You can express sensitivity and honesty about what you enjoy with that person. Tell them you enjoy the relationship, and you would like to know where they see it going. The reason you are doing this is to get a person’s defenses down.
You should be very aware of their body language and non-verbal cues, to see how they are receiving the information.
Using either of these phrases, “I carry the herpes simplex virus,” or, “Sexual health and safety are very important to me,” you can potentially ease the response from your partner.
When you make the safety of your sexual health, one of the main priorities in dating, a person has to be at least respectful about it, even if they decide not to move forward with the relationship.
Things may not always work out in your favor, and you have to prepare your self for it. No matter the feelings you have, it’s best to detach yourself from expectations during this time, because the probability of the person staying or leaving, is 50%.
If you are having trouble with how to disclose to your partner, check out this helpful resource. As with anything else, when you tell someone upfront, you have a better chance of having them respond rationally.
Disclosure After Intimacy
Disclosure you status after sex requires more tact and planning. The reason being, you’ve already been sleeping with the person, but they do not know you have the virus.
Once they find out, they may not be happy about it, but you still must take the chance and tell them for everyone’s safety.
You will have to be honest here because this may be taken the wrong way. If you knowingly have sex with someone (happens more often than not) and do not disclose your status, what message are you sending them?
Maybe you were interested in having sex with them? Perhaps you wanted to be in a relationship, and feared to lose them?
If any of these and other questions arise, continue reading, I am going to help you at least be able to make the situation a little less uncomfortable.
The truth will always set you free, and this is how you approach this problem. First, begin with an apology, as you were not trying to endanger the person or expose them to something that could affect them long term.
Explain your intent (your hopes and even fears). You did not tell them you are a herpes virus carrier due to the fact of knowing they may no longer wish to date you.
After this point, a lot of yelling comes in to play, and that is normal and expected. But, the right person will be able to understand and accept you, just as if you told them upfront.
Another pointer could be to use information from statistics. Once a person is educated and realizes the probability is VERY high, they’ve already had contact with it, receiving the information from you should not be as bad. If one out of four people has it, then it is likely you had encountered it before you two had sex.
Giving someone full disclosure after intimacy does happen. People have to be realistic about their sexual encounters.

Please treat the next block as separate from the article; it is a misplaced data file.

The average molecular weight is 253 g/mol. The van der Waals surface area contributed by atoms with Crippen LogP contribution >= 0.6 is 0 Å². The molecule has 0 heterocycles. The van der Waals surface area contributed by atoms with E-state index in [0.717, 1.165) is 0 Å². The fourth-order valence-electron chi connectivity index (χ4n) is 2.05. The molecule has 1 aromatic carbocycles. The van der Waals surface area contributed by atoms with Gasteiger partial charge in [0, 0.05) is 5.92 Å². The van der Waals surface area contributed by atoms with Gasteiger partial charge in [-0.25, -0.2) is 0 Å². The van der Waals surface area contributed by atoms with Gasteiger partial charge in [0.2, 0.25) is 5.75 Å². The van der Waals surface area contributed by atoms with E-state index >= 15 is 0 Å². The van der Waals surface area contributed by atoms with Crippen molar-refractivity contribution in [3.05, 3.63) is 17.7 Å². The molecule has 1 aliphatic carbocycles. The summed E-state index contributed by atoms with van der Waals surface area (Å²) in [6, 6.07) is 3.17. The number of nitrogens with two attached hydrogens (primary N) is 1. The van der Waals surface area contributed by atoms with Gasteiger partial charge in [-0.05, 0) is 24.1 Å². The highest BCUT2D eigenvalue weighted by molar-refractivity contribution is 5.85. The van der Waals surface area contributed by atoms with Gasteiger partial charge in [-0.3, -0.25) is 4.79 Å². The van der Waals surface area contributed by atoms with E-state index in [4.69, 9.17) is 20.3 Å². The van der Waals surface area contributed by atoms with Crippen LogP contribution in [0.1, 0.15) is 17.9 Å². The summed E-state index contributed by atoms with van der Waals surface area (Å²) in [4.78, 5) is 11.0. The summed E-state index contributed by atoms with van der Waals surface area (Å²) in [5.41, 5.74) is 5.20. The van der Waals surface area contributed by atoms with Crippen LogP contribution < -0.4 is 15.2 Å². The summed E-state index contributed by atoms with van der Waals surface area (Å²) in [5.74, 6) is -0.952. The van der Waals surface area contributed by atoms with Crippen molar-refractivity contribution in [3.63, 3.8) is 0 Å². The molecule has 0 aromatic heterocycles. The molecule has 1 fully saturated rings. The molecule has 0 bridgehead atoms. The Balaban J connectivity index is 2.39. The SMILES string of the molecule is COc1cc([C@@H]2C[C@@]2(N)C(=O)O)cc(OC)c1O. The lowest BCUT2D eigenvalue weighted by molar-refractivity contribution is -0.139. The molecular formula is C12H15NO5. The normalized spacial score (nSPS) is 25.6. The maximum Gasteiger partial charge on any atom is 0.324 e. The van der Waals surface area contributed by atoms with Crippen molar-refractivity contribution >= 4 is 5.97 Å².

Not telling someone is always an option, but it tends to result in the offender carrying guilt and regret—both of which can become destructive, long-term.
While dating with herpes can make a situation like this questionable, let the other person know so that your conscience is clear, and they can be tested if needed.
Prevention and Maintenance
Since HSV-1 and HSV-2 tend to only be problematic during outbreaks, we need to eliminate the stigma that it is dangerous. While there is no “cure” for the disease, there are remedies and methods to keep yourself safely dating and enjoying a healthy life.
The virus can remain dormant in a person’s body for years and have little to no outbreaks. During these outbreaks, a lot of unintentional spreading can happen. But, when it comes to having eruptions, very distinct conditions can trigger it. They include:
Limiting or lessening these events can have a tremendous effect on having an outbreak. Condoms are not 100% in protecting you; neither is medication; they just dramatically reduce transmission rates. Avoiding contact while having an outbreak helps manage the virus, so during this time, abstain from any sexual contact.
For other maintenance tips, check here.
Dating and Support
The beauty of technology and the internet has provided so many resources for people dealing with the condition that dating with herpes no longer has to be a painful guessing game. Many websites that are geared toward people with the condition. This can make dating less of a tense situation filled with awkward moments once you can openly discuss the virus. Check out herpesdatingsites.com, they provide herpes dating sites reviews and give other information out on the virus.
It may be hard to exist with the condition that has been labeled the black plague by society, but you are NOT your condition. You are more. There are many forums and resources online that cater to the community to help educate and provide information for people with or without herpes. It is something that needs to be discussed and should be with dignity, patience, and understanding.